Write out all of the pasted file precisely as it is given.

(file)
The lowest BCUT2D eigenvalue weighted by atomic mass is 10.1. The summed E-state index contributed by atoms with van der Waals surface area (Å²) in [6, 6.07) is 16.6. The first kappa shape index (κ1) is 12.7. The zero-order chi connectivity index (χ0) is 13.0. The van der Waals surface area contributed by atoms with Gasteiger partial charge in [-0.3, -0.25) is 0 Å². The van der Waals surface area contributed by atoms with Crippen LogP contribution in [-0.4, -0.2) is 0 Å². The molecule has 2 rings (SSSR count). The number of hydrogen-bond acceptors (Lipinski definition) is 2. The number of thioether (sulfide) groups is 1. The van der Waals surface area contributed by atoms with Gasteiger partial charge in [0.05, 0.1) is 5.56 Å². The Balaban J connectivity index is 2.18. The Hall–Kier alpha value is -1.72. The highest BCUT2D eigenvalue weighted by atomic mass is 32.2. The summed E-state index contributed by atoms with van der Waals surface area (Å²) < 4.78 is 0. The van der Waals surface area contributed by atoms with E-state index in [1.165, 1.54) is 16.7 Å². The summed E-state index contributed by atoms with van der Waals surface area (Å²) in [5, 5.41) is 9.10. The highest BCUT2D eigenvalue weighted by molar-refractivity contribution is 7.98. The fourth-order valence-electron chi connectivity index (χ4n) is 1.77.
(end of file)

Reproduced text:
The lowest BCUT2D eigenvalue weighted by atomic mass is 10.1. The summed E-state index contributed by atoms with van der Waals surface area (Å²) in [6, 6.07) is 16.6. The first kappa shape index (κ1) is 12.7. The zero-order chi connectivity index (χ0) is 13.0. The van der Waals surface area contributed by atoms with Gasteiger partial charge in [-0.3, -0.25) is 0 Å². The van der Waals surface area contributed by atoms with Crippen LogP contribution in [-0.4, -0.2) is 0 Å². The molecule has 2 rings (SSSR count). The number of hydrogen-bond acceptors (Lipinski definition) is 2. The number of thioether (sulfide) groups is 1. The van der Waals surface area contributed by atoms with Gasteiger partial charge in [0.05, 0.1) is 5.56 Å². The Balaban J connectivity index is 2.18. The Hall–Kier alpha value is -1.72. The highest BCUT2D eigenvalue weighted by atomic mass is 32.2. The summed E-state index contributed by atoms with van der Waals surface area (Å²) < 4.78 is 0. The van der Waals surface area contributed by atoms with E-state index in [1.165, 1.54) is 16.7 Å². The summed E-state index contributed by atoms with van der Waals surface area (Å²) in [5, 5.41) is 9.10. The highest BCUT2D eigenvalue weighted by molar-refractivity contribution is 7.98. The fourth-order valence-electron chi connectivity index (χ4n) is 1.77.